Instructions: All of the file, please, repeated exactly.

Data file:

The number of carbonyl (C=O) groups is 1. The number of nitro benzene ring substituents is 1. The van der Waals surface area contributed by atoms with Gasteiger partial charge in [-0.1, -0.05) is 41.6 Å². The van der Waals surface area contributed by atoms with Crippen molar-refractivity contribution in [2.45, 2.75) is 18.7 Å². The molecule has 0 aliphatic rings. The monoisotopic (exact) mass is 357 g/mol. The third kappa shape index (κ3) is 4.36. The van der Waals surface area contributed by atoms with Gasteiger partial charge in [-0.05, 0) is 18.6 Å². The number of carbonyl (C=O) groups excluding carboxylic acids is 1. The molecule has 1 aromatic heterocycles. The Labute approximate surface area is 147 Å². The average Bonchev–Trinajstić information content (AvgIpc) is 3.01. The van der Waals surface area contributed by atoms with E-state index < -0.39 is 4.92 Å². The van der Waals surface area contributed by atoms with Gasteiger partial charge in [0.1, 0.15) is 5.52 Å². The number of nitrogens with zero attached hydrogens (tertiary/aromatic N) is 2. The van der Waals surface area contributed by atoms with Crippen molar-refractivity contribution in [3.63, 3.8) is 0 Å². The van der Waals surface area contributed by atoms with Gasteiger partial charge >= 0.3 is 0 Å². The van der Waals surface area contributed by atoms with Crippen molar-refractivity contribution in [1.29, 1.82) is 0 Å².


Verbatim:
The number of carbonyl (C=O) groups is 1. The number of nitro benzene ring substituents is 1. The van der Waals surface area contributed by atoms with Gasteiger partial charge in [-0.1, -0.05) is 41.6 Å². The van der Waals surface area contributed by atoms with Crippen molar-refractivity contribution in [2.45, 2.75) is 18.7 Å². The molecule has 0 aliphatic rings. The monoisotopic (exact) mass is 357 g/mol. The third kappa shape index (κ3) is 4.36. The van der Waals surface area contributed by atoms with Gasteiger partial charge in [-0.05, 0) is 18.6 Å². The number of carbonyl (C=O) groups excluding carboxylic acids is 1. The molecule has 1 aromatic heterocycles. The Labute approximate surface area is 147 Å². The average Bonchev–Trinajstić information content (AvgIpc) is 3.01. The van der Waals surface area contributed by atoms with E-state index < -0.39 is 4.92 Å². The van der Waals surface area contributed by atoms with Gasteiger partial charge in [0.1, 0.15) is 5.52 Å². The number of nitrogens with zero attached hydrogens (tertiary/aromatic N) is 2. The van der Waals surface area contributed by atoms with Crippen molar-refractivity contribution in [3.63, 3.8) is 0 Å². The van der Waals surface area contributed by atoms with Gasteiger partial charge >= 0.3 is 0 Å². The van der Waals surface area contributed by atoms with Crippen molar-refractivity contribution in [1.29, 1.82) is 0 Å².